In a growing number of schools, educators are echoing Papert's assertion that engaging students by starting with the concrete and solving hands-on, real-world problems is a great motivator.
Students conduct research using a variety of sources, from the Internet to interviews with experts. They work on the project over an extended period of time -- six weeks or more -- because of the in-depth nature of the investigation.
A teacher librarian's story......I explain to him that it is vital that librarians shout about all the wonderful activities happening in their library. I do just that with this blog, the library website, twitter, email blasts, discussions with my principal, notices in the daily memo and articles in the school monthly newsletter. Since I became a librarian, I have used whatever media was available to advertise the library. I had to.
According to trend data collected by the American Association of School Librarians (AASL), library staffing , expenditures and physical usage remains consistent with 2011 results. The data also indicates connectivity to the school library continues to rise through increased networked computers in the school as well as remote access to school library databases. Data was collected as part of AASL’s national longitudinal survey, School Libraries Count! (SLC), conducted yearly since 2007.
The topic of BYOD continues to be a hot topic in schools, with many schools looking at investing in wireless technologies to support students (and staff) bringing their own device to school. While there appears to be agreement that the notion of BYOD is something to be pursued, there isn't a shared understanding of what that might mean in a school context.
Project-based learning (PBL) is a method used to cultivate learning and teach students 21st century skills. The idea is “built upon authentic learning activities that engage student interest and motivation,” and “generally reflect the types of learning and work people do in everyday world outside the classroom”
At the Elizabeth Forward High School library in Elizabeth, PA, beanbag chairs have replaced study carrels, computers are everywhere, and instead of a cranky librarian telling kids to be quiet, there's a new music studio.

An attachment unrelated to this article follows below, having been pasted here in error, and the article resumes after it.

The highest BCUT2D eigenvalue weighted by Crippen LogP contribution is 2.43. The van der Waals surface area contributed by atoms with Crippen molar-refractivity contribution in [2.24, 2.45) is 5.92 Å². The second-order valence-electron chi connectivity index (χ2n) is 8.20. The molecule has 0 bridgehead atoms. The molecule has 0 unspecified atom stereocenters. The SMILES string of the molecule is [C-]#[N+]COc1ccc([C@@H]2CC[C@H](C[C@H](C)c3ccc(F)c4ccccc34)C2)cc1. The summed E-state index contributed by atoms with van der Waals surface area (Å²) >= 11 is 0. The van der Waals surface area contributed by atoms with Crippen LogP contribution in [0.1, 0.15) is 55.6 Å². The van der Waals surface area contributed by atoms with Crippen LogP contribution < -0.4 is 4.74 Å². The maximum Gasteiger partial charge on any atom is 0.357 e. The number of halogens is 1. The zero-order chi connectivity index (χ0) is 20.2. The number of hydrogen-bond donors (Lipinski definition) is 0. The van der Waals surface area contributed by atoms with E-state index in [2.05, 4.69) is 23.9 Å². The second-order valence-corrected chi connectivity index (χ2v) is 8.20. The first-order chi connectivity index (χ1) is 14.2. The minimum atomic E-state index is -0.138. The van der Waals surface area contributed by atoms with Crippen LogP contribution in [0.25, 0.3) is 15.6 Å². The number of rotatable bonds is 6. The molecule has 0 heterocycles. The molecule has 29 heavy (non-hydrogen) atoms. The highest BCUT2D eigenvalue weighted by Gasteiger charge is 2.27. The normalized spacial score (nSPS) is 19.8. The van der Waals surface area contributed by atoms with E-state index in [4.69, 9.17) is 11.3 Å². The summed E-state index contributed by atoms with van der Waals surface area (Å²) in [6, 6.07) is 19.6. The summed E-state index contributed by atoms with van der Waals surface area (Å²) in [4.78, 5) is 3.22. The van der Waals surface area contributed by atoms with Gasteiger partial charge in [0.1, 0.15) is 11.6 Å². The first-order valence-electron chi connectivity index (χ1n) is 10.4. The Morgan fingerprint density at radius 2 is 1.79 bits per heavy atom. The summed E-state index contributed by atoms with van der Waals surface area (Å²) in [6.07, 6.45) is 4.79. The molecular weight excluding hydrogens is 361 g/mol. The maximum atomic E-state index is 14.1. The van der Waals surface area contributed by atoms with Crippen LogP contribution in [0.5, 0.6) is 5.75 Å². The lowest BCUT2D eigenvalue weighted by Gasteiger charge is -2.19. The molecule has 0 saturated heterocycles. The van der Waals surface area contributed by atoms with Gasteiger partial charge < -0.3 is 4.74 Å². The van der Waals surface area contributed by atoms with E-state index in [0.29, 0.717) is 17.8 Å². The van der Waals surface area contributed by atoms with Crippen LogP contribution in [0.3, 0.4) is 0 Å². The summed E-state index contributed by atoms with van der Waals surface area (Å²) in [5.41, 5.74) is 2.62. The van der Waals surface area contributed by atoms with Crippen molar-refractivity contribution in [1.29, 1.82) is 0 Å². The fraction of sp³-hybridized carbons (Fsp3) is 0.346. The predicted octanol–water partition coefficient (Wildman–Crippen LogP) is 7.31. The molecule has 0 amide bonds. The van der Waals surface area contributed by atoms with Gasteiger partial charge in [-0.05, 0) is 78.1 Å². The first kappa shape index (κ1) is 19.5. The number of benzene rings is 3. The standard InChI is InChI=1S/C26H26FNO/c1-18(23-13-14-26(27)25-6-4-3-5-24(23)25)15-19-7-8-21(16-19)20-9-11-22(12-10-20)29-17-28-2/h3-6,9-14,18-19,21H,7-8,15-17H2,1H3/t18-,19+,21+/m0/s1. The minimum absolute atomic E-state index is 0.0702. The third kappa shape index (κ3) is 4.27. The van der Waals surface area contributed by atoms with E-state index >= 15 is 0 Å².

Education must move with the times. What can be done to reach a technology-savvy generation that relies on media every free second of their time? BYOD-Bring Your Own Device, a trend that is catching on quickly. Bring Your Own Device has transformed the classroom by creating new opportunities for learning. Studies find that Generation Y is highly reliant on wireless devices and phones. And rather than fight it, educators can use this to their advantage.
Studies have proven that when implemented well, project-based learning (PBL) can increase retention of content and improve students' attitudes towards learning, among other benefits....and it is a perfect fit with the Learning Commons approach!
“Projects” can represent a range of tasks that can be done at home or in the classroom, by parents or groups of students, quickly or over time.
While project-based learning (PBL) also features projects, in PBL the focus is more on the process of learning and learner-peer-content interaction that the end-product itself.
The learning process is also personalized in a progressive PBL environment by students asking important questions, and making changes to products and ideas based on individual and collective response to those questions. In PBL, the projects only serve as an infrastructure to allow users to play, experiment, use simulations, address authentic issues, and work with relevant peers and community members in pursuit of knowledge.
This project’s aim is to explore ways in which school librarians can use DL open content to expand and enrich the school library’s resource base and instructional support. This project uses the newest web-based technologies to help school librarians identify DL open content, integrate open content metadata into their OPACs, and help use open content for learning.
The children are not measured at all for the first six years of their education. There is only one mandatory standardized test in Finland, taken when children are 16. All children, clever or not, are taught in the same classrooms.